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Gearing Up for One-yuan Solar-Energy

Post Time:Sep 01,2008Classify:Industry NewsView:376

"If we could reduce the cost of polysilicon procurement, we could reduce the cost of producing solar-energy.

"And if coupled with economies of scale, the cost of generating solar-energy could go down to 1 yuan (0.14 dollars) per kilowatt hour from the current 4 yuan (0.58 dollars)," said Peng Xiaofeng, Chairman and CEO of LDK Solar, a China-based solar wafers manufacturer listed in the New York Stock Exchange.

Polysilicon was said to account for over 70% of the costs on making solar batteries. To protect their profit margins, domestic solar power giants like LDK Solar and Suntech have set their eyes on producing their own polysilicon.

Risk of Oversupply in the Future

Open data showed that China at present has 33 "under construction" polysilicon projects, with investment rolling into the hundreds of billions of yuan. As enthusiasm amongst local governments and vernture capitals in polysilicon development reached new heights, it was estimated that if all the planned projects met their tragets, the annual production volume in China alone would be 140,000 tons.

The estimation had led some industry experts to sound the alarm, claiming that by 2010, the world would risk having an oversupply of polysilicon, as the global demand was projected to be 80,000 tons by then, lower than the projected production capacity of China.

To become self-sufficient in polysilicon supply was the key motivation behind the surge in production projects.

The EO learned that the cost of producing polysilicon in some advanced nations could be as low as 30 dollars (205 yuan) per kilogram, yet the growth in demand and tight supply in recent years had led to its retail price in China to shoot to 500 dollars (3,412 yuan) per kilogram. China imports about 95% of its polysilicon needs.

When the supply of polysilicon became tight in 2006, some Chinese photovoltaic companies had opted to seal long-term deals running into a decade with overseas suppliers. Though securing stable supply, these Chinese companies also faced risk of sharp drop in prices while their contracts were still in effect.

Thus some leading solar-energy industry players had instead opted for setting up their own raw material production plant, including LDK Solar, and Suntech, which invested in Asia Silicon to produce 6,000 tons of polysilicon; Sichuan Xinguang Silicon Technology was also preparing to set up a plant with 3,000 tons annual production capacity.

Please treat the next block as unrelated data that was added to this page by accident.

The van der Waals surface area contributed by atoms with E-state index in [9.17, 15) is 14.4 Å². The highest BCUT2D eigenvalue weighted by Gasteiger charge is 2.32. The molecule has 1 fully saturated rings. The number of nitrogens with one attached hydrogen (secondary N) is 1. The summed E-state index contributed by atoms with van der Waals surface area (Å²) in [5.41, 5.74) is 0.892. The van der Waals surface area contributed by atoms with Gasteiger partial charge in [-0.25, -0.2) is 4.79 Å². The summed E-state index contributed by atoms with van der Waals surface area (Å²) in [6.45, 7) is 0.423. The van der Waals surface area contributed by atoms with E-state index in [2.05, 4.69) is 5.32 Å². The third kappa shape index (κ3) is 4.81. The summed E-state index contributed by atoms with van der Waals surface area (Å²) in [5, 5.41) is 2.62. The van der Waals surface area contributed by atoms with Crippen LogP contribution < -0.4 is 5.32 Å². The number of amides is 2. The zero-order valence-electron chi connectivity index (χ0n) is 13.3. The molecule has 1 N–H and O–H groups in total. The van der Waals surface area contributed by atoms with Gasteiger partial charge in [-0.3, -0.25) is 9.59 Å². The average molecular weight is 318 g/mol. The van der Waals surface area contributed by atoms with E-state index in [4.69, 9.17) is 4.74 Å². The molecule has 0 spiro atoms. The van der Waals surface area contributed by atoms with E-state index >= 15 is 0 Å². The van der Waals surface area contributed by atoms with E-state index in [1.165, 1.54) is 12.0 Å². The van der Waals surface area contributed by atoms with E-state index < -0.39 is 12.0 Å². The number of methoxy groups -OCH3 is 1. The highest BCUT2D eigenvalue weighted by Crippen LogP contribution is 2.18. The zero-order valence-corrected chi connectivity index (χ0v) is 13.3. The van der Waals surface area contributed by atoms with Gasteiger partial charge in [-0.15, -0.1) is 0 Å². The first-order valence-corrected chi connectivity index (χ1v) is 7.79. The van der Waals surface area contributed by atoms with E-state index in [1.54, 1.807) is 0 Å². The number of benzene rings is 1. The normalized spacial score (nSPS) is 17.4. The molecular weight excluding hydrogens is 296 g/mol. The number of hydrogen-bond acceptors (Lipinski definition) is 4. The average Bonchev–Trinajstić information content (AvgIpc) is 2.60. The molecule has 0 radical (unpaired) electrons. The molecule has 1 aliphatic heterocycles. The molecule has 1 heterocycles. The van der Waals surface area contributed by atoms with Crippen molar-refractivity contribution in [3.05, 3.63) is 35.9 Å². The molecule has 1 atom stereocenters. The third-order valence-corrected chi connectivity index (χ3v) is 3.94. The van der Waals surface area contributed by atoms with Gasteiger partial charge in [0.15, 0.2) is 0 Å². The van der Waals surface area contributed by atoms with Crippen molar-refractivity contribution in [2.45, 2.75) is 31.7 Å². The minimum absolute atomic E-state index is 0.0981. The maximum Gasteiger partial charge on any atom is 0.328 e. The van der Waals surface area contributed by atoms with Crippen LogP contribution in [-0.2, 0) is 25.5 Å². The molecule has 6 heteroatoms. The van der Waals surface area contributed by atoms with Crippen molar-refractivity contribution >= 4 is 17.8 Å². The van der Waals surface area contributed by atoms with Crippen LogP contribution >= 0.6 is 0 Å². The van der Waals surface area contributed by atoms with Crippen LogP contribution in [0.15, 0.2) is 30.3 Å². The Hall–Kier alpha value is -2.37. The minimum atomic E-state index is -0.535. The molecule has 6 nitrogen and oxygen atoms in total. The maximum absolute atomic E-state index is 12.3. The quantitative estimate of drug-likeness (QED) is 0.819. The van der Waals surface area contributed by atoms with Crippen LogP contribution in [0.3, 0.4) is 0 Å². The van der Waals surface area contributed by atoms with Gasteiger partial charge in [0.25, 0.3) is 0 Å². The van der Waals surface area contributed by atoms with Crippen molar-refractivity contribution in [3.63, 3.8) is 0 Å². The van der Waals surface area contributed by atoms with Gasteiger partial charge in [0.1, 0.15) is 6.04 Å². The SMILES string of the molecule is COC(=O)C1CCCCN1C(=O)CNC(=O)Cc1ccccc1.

Even cross-sector investors had taken interest in polysilicon. For instance, glass processing company CSG Holdings too had invested several billion in a polysilicon plant with 5,000 tons production capacity; Daqo Group, which has a focus on the electrical products industry, had invested in a 10,000-ton-capacity plant; and China Sunshine Group, a Jiangsu-based apparel manufacturer, also invested in a 4,500-ton-capacity plant.

Economies of Scale

Take LDK Solar for instance, it is Asia's largest silicon disc manufacturer, over 70% of its raw material were imported and it also recycled  waste semiconductor material.

In August  last year, LDK Solar invested 13 billion yuan (1.9 billion dollar) to initiate polysilicon production; when completed in 2009, the plant would churn out 16,000 tons of polysilicon per year. For the time being, the company estimated that its production capacity would reach 6,000 tons by year-end 2008.

The company reasoned that the huge investment would bring about economies of scale, but the highly specialized technology involved in polysilicon production prevented small capital from entering the field.

For instance, in the manufacturing process, a kind of toxic gas named silicon tetrachloride would be produced and could pollute the environment if discharged into the air. To solve that problem, LDK Solar's plant must have the technology to recycle such poison gas back into the production chain, thus being environmentally responsible and cost-efficient.

At present, it would cost domestic Chinese companies around 100 dollars (682 yuan) to produce every kilogram of polysilicon. According to Peng of LDK Solar, at least 10,000 tons of annual production capacity was needed to achieve economies of scale. He added that the company aimed to keep the cost of production between 20 and 25 dollars (136 - 170 yuan) per kilogram in the future.

"Once we could produce 16,000 tons of polysilicon per year, we have no intention in selling them, but to use them in our own silicon disc manufacturing," Peng said.

Once the raw material cost for silicon discs lowered, LDK Solar would enjoy higher profit margins. The company projected that once the polysilicon plant reached full production capacity, its gross margin for matufacturing silicon disc would increase from the current 25.4% to between 40% and 50%.

Industry specialists believed that though many polysilicon plants had gone underway in China, these projects would not yield result so soon; and with sustained strong demand, the supply of polysilicon would remain tight throughout this year.

Source: Economic ObserverAuthor: admin

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